Western bombing and occupation of Arab and Muslim lands still adheres to the bigoted rhetoric of the Crusades; and sovereignty of Arabs in their own countries is of little significance to Western governments.
Ironically, the Crusades in Western imagination - in literature and arts - are still romanticised and portrayed heroically. Even Ridley Scott's 2005 movie Kingdom of Heaven missed the mark on many of the facts and presented the Arabs inaccurately and insensitively.
Sometimes it seems that the Westerners are more obsessed with the Crusades than the Arabs. But the Arabs notice, and will continue to notice, the resemblance between current Western political rhetoric and vulgar hostility and hatred of Muslims with the papal rhetoric of the Crusades.
The conflict between the West - a short-cut reference to Western governments - and the Arab and Islamic worlds is at its core political. It does not revolve around religious issues, although the language of hostility and conflict draws upon religious terms and jargon.
The fact that the underlying causes of Arab and Muslim antipathy to Western governments are political in nature refutes the classical Orientalist assumptions about the centrality of religion in Arab political behaviour and thought.
The notion that the basis of Arab resentment against the West is purely religious is a deliberate attempt by Western governments to deny responsibility for their wars and actions in the region.
Historical events last or vanish depending on their relations to modern realities. No Arabs today hold grudges against the Mongols, for example. The political salience of the Crusades is related to the ability of average Muslims to see resonance from the times of the Crusades in the rhetoric and behaviour of Western governments.
To be sure, the notion that all current behaviour in the West is driven by a deep religious factor misses the point. But secular and religious movements in the West often attribute similar hostile tendencies to Islam and Muslims: some Western atheists today are as dedicated to agitating against Islam and Muslims as American evangelical Christians.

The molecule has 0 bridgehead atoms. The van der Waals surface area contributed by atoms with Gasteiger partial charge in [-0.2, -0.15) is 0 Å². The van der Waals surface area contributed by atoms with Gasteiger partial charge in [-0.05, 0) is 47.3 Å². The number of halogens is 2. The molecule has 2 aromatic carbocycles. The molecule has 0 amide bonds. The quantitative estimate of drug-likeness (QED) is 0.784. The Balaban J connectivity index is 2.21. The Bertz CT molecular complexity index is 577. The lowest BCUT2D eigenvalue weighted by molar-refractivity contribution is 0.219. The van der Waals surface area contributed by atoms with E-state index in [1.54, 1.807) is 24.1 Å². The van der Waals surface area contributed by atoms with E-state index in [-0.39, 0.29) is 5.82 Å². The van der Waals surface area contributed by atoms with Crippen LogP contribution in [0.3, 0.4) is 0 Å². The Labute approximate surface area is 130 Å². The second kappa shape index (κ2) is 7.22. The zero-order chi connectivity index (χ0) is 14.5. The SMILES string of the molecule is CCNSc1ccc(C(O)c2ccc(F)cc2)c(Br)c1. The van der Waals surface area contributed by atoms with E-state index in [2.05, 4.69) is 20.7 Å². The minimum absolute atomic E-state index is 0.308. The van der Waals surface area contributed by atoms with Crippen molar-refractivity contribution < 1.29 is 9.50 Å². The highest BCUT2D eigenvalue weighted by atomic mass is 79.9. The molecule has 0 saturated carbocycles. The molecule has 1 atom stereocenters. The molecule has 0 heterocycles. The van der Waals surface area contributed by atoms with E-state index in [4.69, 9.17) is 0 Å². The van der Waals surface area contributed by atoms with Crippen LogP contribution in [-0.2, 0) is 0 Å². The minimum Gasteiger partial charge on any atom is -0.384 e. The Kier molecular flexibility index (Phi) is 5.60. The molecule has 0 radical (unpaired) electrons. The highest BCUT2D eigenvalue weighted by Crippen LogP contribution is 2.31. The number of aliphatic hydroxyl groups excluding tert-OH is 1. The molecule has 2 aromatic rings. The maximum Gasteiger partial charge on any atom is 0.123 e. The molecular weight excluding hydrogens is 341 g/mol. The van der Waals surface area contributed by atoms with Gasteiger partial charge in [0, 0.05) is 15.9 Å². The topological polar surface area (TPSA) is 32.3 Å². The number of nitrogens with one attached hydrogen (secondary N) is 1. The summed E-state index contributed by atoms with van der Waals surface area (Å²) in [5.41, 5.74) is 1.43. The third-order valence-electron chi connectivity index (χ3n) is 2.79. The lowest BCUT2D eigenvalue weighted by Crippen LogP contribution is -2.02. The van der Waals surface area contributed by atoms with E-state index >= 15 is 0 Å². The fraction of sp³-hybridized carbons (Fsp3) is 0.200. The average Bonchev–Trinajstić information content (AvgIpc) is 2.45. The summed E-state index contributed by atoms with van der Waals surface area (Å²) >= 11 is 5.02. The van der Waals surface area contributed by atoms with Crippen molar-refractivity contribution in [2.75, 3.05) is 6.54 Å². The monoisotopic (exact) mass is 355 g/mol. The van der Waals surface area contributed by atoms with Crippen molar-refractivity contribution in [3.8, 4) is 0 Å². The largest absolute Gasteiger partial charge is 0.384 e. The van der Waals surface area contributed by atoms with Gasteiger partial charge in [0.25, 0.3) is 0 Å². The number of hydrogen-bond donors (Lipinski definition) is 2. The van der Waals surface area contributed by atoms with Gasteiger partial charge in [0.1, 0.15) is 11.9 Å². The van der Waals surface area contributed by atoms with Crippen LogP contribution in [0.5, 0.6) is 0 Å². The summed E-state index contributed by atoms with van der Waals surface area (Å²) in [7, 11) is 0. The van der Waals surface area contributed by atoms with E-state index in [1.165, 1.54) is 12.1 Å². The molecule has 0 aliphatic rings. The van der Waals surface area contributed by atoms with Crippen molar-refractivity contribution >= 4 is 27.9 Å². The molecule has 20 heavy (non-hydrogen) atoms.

Ultimately, understanding between people and religions is not settled by changes in words or even by historical apologies - rarely offered in the case of Muslims despite the perfunctory apology by Pope John II for the Crusades.
Muslims and Arabs are not holding a grudge against the West for the Crusades but for the current injustices and wars imposed by Western governments on Arabs and Muslims.
The fact that the ideology of hostility against Islam and Muslims continues to prevail in Western societies allows Islamists and others to draw - rarely useful and politically unfair - religious analogies between the past and the present. But it is up to Western governments - and not to Islamist demagogues - to make the Crusades a relic of the forgotten past.
As'ad AbuKhalil is a professor of political science at California State University, Stanislaus. He owns and writes at the Angry Arab News Service blog.
The views expressed in this article are the author's own and do not necessarily reflect Al Jazeera's editorial policy.